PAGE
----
There have been and are many ways of getting to Cranmere Pool but to my knowledge not many go by pony and certainly not the route Mr. Firth took in 1883 with the help of a local guide. As always I make no apologies for quoting the author’s exact words because they add a sense of ‘time’ and ‘perspective’. So saddle up and head off out from Cator Court on this Cranmere expedition with a difference.
“To many Cranmere Pool is a myth. To some who have sought it in vain, a puzzle. Nevertheless, it is a reality . Several years ago we (a party of three) started on our ponies, in search of it, at ten a.m., and had a very favourable morning for our expedition. Crossing Cator Down and riding due north, we took Runnage on our way, and were fortunate enough to obtain the gratuitous services of Mr. Coaker, a moorman, who was well acquainted with the only pony-track leading to the vicinity of the Pool as approached from the south. Crossing the old turnpike road, and passing under the New Vitifer Mine, long since abandoned, and now marked by the huge overshot wheel, we proceeded to the heights of Stannon (not Stannon Hill); thence descending we struck the junction of two leats which tap the Dart and Teign respectively, and collectively supply the Old Vitifer Mine. The volume of water taken from these sources is detrimental to the fish in dry seasons. Proceeding along the Teign leat we came upon the “Grey Wethers,” a name given to two circles of stones about forty paces in diameter, of which there are only 16 standing. Murray says these were originally 27. The 11 wanting were taken many years ago, when the wall of the Teignhead newtake was constructed. Our guide related a legend in connexion with these stones as follows:- In days of yore a farmer living at Challacombe purchased sixteen wethers at Ashburton Market, for which he paid 1s. each as earnest money. He was told to find them on Dartmoor, handy Siddaford Tor, their usual lair being accurately given. They were described as being of a very hardy sort, but, if anything, short wool. His astonishment on finding them may be better imagined than described. There they still remain, no dog discomposes their quiet, nor do the storms of Dartmoor ruffle their fleeces. Skirting the foot of Siddaford Tor we passed through a gate onto the Forest of Dartmoor (hitherto we had travelled a succession of newtakes), and now began rough work for the ponies and riders, the ground not only being very rocky, but in some places, notwithstanding the summer of 1876, very soft. Still keeping due west, we ascend Quinterman, a most interesting hill, from whence we could see the line we had thus far taken, our view northward being obstructed by that vast bog, morass or sponge, from which the Dart on one side and Okement and Tavy on the other draw their supplies. We felt how difficult would have been our progress without a guide. We were now on the ridge of Quinterman, from which large quantities of turf had in the long past been cut, and we marked the “ties” in endless number, measuring in their sides six or eight feet of solid peat, which rests on a granite bed. Traces and ruins of the turf-cutters’ huts appeared here and there, the granite walls of many still standing.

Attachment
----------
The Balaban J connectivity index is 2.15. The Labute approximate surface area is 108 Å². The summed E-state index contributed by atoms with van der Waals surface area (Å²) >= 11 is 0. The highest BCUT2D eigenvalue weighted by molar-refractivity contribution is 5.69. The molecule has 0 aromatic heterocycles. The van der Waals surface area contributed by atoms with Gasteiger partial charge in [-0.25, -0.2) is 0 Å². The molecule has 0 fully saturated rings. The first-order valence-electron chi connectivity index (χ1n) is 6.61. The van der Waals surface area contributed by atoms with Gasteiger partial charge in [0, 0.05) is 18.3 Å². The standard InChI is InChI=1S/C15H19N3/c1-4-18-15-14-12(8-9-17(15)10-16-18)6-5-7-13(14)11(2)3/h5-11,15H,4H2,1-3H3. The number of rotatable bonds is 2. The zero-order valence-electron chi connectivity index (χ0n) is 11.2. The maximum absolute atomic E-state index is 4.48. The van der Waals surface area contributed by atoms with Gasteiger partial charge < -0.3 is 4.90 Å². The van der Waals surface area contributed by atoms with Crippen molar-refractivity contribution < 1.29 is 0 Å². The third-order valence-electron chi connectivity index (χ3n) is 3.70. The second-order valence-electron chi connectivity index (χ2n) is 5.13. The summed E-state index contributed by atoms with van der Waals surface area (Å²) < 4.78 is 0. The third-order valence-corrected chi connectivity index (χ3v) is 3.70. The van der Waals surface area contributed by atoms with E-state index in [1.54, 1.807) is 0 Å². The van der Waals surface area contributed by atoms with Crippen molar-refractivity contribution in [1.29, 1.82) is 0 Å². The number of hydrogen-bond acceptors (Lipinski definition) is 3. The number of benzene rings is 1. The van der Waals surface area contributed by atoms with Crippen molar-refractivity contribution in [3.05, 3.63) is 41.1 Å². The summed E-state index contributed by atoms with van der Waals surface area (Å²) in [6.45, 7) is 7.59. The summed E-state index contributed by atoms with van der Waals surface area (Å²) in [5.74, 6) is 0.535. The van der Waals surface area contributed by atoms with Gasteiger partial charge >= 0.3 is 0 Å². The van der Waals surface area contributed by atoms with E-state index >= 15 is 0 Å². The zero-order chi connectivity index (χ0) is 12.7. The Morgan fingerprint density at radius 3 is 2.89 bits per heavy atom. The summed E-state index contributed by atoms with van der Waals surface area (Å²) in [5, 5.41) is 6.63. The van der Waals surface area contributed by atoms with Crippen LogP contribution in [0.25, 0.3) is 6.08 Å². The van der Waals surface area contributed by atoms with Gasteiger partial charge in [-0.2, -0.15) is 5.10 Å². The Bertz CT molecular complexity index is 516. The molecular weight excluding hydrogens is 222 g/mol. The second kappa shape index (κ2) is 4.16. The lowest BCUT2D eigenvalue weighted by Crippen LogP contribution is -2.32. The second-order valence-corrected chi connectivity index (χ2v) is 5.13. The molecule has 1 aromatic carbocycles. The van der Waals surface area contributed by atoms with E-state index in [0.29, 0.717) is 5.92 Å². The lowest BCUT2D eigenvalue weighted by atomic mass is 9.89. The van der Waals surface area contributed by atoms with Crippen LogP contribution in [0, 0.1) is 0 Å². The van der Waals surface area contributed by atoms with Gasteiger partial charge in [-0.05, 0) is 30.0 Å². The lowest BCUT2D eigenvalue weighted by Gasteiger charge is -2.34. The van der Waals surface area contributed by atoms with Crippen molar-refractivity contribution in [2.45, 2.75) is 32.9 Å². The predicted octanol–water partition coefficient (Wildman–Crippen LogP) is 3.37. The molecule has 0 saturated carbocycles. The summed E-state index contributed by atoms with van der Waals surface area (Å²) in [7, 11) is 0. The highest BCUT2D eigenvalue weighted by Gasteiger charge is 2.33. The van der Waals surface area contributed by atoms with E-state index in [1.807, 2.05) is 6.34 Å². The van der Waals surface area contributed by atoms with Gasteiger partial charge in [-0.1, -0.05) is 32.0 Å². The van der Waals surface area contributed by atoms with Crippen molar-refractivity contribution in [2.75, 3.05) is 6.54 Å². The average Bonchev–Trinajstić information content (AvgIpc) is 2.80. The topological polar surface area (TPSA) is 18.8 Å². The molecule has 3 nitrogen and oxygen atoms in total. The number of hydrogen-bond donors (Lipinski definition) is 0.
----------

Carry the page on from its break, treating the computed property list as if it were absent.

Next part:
Dismounting, our guide assisted us in urging the ponies through the soft and uncertain ground. We were now without our ponies, standing, as it were, on an island, but in place of water surrounding it, a bog over which no pony would cross. Here we took up our stirrups, adjusted our bridles, and gave the ponies their liberty, knowing that they were as secure as in a well-fenced paddock of about half-an-acre. We now had to cross by foot, by jumps, this enormous bog, to Dart Head, about a mile-and-a-half distant. Not one drop of water visible; but generally, and always in winter a vast expanse of sponge, intersected by irregular channels of black mud, now baked to a thin crust of treacherous consistency; hence the necessity of exercising our jumping powers. As the name indicates , Dart Head is the source of the Dart, about 1,800 feet above sea-level. Invisibly, underground, this sponge in summer feeds the multitude of tiny streams which grow larger and larger on their downward course. Now, proceeding north-west, with “Yes Tor” (the highest in Devon) straight before us, we gain a plateau of comparatively dry ground, and after proceeding some considerable distance dropped suddenly down on Cranmere Pool.. No wonder that some are sceptical as to the existence of the pool. I have, unaided, endeavoured, but failed to find it, and this is not surprising if you can realise the difference which a slight divergence from a given line makes in striking a point on the wilds of Dartmoor, when you may be on one side of an eminence whereas you ought to be on the other, and thus you fail to find this pool, which is invisible until, as I have said before, you drop upon it suddenly. But there is now no pool at Cranmere, at any rate in a summer ordinarily dry. Some years ago, and in the recollection of the Dartmoor poet, Mr. Jonas Coaker, who is my informant, the barrier which confined the pent-up water was cut so that no great amount may lodge. The basin is fed on one side by thousands of tiny tributaries, and emptied on the other by deep gullies cut through the earth down to the granite bed by the ceaseless action of the water which feeds the Okement and Tavy. The basin is about 220 yards in circumference, and is an irregular oblong 8 or 10 feet deep, and covers an area of about two statute acres. On our return through this vast solitude (the only living thing we saw was a frog), we found our ponies in their desolate isle, nibbling, as they best could, the rough grass, and neighing a joyful welcome. One, more refractory than the rest, had to be driven into the bog before he would let us touch him. He tried in vain to extricate himself, and fought gallantly with his fore legs, yielding at last to his mater’s wishes. Mounting our steeds we returned home by the same path, the journey having occupied about nine hours. F. H. Firth, Cator Court, Ashburton.” – The Exeter & Plymouth gazette, July 24th 1883.